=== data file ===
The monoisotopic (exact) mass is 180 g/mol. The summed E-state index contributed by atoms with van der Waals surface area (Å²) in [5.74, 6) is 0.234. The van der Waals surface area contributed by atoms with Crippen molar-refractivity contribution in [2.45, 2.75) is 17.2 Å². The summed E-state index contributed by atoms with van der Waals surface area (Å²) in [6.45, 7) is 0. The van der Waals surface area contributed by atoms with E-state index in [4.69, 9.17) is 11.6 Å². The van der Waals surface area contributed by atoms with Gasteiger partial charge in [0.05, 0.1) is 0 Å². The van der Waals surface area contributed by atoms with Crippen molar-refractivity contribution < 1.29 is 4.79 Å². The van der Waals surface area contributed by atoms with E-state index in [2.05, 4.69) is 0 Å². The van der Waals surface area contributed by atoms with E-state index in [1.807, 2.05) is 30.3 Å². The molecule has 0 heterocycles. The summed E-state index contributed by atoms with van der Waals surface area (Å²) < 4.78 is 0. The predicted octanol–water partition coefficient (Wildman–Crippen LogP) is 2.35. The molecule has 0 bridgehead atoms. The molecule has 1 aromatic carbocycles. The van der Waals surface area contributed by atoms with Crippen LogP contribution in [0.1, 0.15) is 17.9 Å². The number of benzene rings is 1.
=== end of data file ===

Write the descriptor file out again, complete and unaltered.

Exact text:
The monoisotopic (exact) mass is 180 g/mol. The summed E-state index contributed by atoms with van der Waals surface area (Å²) in [5.74, 6) is 0.234. The van der Waals surface area contributed by atoms with Crippen molar-refractivity contribution in [2.45, 2.75) is 17.2 Å². The summed E-state index contributed by atoms with van der Waals surface area (Å²) in [6.45, 7) is 0. The van der Waals surface area contributed by atoms with E-state index in [4.69, 9.17) is 11.6 Å². The van der Waals surface area contributed by atoms with Gasteiger partial charge in [0.05, 0.1) is 0 Å². The van der Waals surface area contributed by atoms with Crippen molar-refractivity contribution < 1.29 is 4.79 Å². The van der Waals surface area contributed by atoms with E-state index in [2.05, 4.69) is 0 Å². The van der Waals surface area contributed by atoms with E-state index in [1.807, 2.05) is 30.3 Å². The molecule has 0 heterocycles. The summed E-state index contributed by atoms with van der Waals surface area (Å²) < 4.78 is 0. The predicted octanol–water partition coefficient (Wildman–Crippen LogP) is 2.35. The molecule has 0 bridgehead atoms. The molecule has 1 aromatic carbocycles. The van der Waals surface area contributed by atoms with Crippen LogP contribution in [0.1, 0.15) is 17.9 Å². The number of benzene rings is 1.